Guideline for the Use and Handling of Styrenated Resins in CIPP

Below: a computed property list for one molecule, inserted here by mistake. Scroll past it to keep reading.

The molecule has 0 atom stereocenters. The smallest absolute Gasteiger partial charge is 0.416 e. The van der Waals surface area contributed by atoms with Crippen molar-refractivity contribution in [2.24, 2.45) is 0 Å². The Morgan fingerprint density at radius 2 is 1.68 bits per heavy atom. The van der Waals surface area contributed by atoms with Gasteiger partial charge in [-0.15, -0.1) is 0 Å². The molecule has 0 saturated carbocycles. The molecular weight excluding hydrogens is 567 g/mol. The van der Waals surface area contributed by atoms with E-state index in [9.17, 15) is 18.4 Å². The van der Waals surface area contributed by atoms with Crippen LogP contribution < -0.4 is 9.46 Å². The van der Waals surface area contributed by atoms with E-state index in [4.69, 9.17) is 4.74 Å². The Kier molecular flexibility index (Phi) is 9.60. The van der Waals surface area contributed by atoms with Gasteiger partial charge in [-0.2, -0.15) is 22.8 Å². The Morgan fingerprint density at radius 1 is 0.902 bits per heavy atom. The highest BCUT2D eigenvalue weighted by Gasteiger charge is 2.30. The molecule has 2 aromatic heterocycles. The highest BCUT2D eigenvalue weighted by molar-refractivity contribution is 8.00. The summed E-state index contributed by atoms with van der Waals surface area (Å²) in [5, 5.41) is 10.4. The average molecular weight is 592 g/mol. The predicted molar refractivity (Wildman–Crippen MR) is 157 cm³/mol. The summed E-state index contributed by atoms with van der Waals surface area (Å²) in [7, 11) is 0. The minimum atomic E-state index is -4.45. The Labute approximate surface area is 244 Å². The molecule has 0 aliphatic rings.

Styrenated resin systems as they are currently used today in cured in place pipe (CIPP) rehabilitation systems produce a safe and environmentally sound solution to the challenges of the need for restoring the nation’s failing infrastructure. While current thought by U.S. academics assessing the overall use of styrene is leaning toward the conclusion that one might “reasonably anticipate styrene to be carcinogenic”, a similar study carried out by the ECETOC (European Centre for Econtoxicology and Toxicology of Chemicals) concluded that “the carcinogenic potential of styrene, if one exists at all, is rated so low that occupational or environmental exposure to styrene is unlikely to present any carcinogenic hazard to man.” Further, the current U.S. study background information states that there is no clear connection for styrene as a carcinogen until you add in the exposure to butadiene and/or benzene; both of which don’t exist in the resin systems used by CIPP installers. The risk associated with styrene’s use in CIPP is minimal and well within the Clean Water Acts’ original intent of keeping the environment as free as is practical of chemical pollutants. CIPP installation sites managed with good housekeeping will present little opportunity for human health risks and/or environmental risks.